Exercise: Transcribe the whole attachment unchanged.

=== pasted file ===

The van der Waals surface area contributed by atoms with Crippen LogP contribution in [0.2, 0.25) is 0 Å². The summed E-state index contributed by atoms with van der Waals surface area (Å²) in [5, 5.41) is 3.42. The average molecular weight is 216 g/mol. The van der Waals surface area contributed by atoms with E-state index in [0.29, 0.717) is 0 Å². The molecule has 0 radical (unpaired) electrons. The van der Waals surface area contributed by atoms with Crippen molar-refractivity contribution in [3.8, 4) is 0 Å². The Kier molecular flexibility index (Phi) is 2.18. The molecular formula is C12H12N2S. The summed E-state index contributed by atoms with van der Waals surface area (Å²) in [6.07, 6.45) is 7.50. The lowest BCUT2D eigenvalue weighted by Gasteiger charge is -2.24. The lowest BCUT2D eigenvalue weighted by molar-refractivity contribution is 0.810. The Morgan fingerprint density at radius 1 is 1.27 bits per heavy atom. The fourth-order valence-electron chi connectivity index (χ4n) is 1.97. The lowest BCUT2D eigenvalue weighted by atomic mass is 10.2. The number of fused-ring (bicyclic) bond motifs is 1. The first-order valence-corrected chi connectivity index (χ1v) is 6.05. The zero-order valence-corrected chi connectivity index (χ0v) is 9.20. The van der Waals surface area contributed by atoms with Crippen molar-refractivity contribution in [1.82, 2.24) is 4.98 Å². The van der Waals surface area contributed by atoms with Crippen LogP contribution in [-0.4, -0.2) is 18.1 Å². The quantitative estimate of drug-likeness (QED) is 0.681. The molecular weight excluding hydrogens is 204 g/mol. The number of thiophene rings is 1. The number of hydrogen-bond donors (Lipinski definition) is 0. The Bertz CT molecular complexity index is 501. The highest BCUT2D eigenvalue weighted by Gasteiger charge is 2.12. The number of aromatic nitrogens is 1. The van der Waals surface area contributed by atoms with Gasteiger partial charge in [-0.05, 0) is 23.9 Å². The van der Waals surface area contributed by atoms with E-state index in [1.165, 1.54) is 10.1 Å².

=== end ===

The van der Waals surface area contributed by atoms with Crippen LogP contribution in [0.2, 0.25) is 0 Å². The summed E-state index contributed by atoms with van der Waals surface area (Å²) in [5, 5.41) is 3.42. The average molecular weight is 216 g/mol. The van der Waals surface area contributed by atoms with E-state index in [0.29, 0.717) is 0 Å². The molecule has 0 radical (unpaired) electrons. The van der Waals surface area contributed by atoms with Crippen molar-refractivity contribution in [3.8, 4) is 0 Å². The Kier molecular flexibility index (Phi) is 2.18. The molecular formula is C12H12N2S. The summed E-state index contributed by atoms with van der Waals surface area (Å²) in [6.07, 6.45) is 7.50. The lowest BCUT2D eigenvalue weighted by Gasteiger charge is -2.24. The lowest BCUT2D eigenvalue weighted by molar-refractivity contribution is 0.810. The Morgan fingerprint density at radius 1 is 1.27 bits per heavy atom. The fourth-order valence-electron chi connectivity index (χ4n) is 1.97. The lowest BCUT2D eigenvalue weighted by atomic mass is 10.2. The number of fused-ring (bicyclic) bond motifs is 1. The first-order valence-corrected chi connectivity index (χ1v) is 6.05. The zero-order valence-corrected chi connectivity index (χ0v) is 9.20. The van der Waals surface area contributed by atoms with Crippen molar-refractivity contribution in [1.82, 2.24) is 4.98 Å². The van der Waals surface area contributed by atoms with Crippen LogP contribution in [-0.4, -0.2) is 18.1 Å². The quantitative estimate of drug-likeness (QED) is 0.681. The molecular weight excluding hydrogens is 204 g/mol. The number of thiophene rings is 1. The number of hydrogen-bond donors (Lipinski definition) is 0. The Bertz CT molecular complexity index is 501. The highest BCUT2D eigenvalue weighted by Gasteiger charge is 2.12. The number of aromatic nitrogens is 1. The van der Waals surface area contributed by atoms with Gasteiger partial charge in [-0.05, 0) is 23.9 Å². The van der Waals surface area contributed by atoms with E-state index in [1.165, 1.54) is 10.1 Å².